Photo by Cyrus McCrimmon via Denver Post/Getty Images

Grocery delivery company Instacart is closing on $150 million in new funding from existing investors like Coatue Management, Axios has learned. It's an extension of a Series E round first disclosed in February, which now totals $350 million at a $4.35 billion post-money valuation.

One big development between the investments was that Instacart added Sam's Club to its partner roster. While it's a stand-alone deal, it also could eventually impact what we hear are ongoing negotiations between Instacart and Sam's Club parent company, Walmart.

  • Inking Walmart would be a supermarket sweep for Instacart, which already does deliveries for most other top U.S. grocers, including Kroger, Albertsons, Costco and Publix.
  • Instacart still isn't commenting on details of its contract with Whole Foods, which was signed well before Amazon purchased the grocer. Instacart originally said it had the exclusive right to deliver perishables for Whole Foods, but Amazon recently launched a rival service in select markets.
  • A company spokesman did, however, confirm the new $150 million investment.
  • Instacart has now raised just over $1 billion in total funding since its 2012 formation. In addition to Coatue, backers include Sequoia Capital, Andreessen Horowitz, Glade Brook Capital Partners, Kleiner Perkins, Khosla Ventures and Thrive Capital.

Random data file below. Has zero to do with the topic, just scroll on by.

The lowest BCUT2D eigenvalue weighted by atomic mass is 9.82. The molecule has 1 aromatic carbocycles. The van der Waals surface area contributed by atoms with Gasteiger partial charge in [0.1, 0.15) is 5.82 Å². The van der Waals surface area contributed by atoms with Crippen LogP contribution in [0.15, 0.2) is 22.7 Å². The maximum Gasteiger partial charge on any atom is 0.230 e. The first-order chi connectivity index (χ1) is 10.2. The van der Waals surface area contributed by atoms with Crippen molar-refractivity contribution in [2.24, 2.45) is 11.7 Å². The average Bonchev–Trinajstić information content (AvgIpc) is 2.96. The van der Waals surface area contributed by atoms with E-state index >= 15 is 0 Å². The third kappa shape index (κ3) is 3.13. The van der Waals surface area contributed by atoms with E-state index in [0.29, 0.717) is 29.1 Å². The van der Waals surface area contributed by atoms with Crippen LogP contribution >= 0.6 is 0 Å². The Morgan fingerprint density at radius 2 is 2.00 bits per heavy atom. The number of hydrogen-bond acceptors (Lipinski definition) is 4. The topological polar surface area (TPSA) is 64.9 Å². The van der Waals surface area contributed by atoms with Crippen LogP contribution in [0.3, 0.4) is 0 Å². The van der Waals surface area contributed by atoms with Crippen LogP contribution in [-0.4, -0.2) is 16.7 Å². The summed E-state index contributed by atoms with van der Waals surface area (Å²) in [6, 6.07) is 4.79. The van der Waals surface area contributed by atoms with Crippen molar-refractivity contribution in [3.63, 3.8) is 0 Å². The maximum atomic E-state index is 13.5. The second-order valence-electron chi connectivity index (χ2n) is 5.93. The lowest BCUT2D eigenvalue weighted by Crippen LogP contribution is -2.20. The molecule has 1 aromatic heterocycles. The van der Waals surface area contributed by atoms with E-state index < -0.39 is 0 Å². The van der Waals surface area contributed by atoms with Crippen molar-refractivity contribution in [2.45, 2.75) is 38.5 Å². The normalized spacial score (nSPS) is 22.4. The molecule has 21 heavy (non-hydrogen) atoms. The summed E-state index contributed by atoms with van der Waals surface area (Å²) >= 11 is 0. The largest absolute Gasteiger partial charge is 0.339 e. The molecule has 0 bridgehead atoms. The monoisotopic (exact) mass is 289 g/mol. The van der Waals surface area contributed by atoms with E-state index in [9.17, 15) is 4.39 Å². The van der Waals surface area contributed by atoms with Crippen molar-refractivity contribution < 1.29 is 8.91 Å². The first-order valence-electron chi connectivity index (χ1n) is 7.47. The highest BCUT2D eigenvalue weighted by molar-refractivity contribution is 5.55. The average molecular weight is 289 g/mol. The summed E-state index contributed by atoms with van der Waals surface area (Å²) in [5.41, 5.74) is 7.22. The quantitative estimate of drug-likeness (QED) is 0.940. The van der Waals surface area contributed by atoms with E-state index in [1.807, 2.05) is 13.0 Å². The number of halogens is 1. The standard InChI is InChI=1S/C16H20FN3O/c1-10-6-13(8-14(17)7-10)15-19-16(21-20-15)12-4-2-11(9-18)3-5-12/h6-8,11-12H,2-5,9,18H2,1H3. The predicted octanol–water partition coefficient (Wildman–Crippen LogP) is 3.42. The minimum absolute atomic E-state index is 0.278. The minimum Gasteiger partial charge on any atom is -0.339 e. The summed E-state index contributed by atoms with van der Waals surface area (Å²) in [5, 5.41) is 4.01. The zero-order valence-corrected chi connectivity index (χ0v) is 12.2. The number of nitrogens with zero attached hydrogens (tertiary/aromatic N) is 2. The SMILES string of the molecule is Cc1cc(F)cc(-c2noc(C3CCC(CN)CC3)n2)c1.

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  4. Public health: Ex-FDA chief projects "apex" of South's coronavirus curve in 2-3 weeks — Coronavirus testing czar: Lockdowns in hotspots "should be on the table"
  5. Education: Betsy DeVos says schools that don't reopen shouldn't get federal funds — Pelosi accuses Trump of "messing with the health of our children."

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Illustration: Sarah Grillo/Axios

President Trump's chief of staff, Mark Meadows, has told several White House staffers he's fed specific nuggets of information to suspected leakers to see if they pass them on to reporters — a trap that would confirm his suspicions. "Meadows told me he was doing that," said one former White House official. "I don't know if it ever worked."

Why it matters: This hunt for leakers has put some White House staffers on edge, with multiple officials telling Axios that Meadows has been unusually vocal about his tactics. So far, he's caught only one person, for a minor leak.

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Lauren Boebert posing in her restaurant in Rifle, Colorado, on April 24. Photo: Emily Kask/AFP

At least 11 Republican congressional nominees have publicly supported or defended the QAnon conspiracy theory movement or some of its tenets — and more aligned with the movement may still find a way onto ballots this year.

Why it matters: Their progress shows how a fringe online forum built on unsubstantiated claims and flagged as a threat by the FBI is seeking a foothold in the U.S. political mainstream.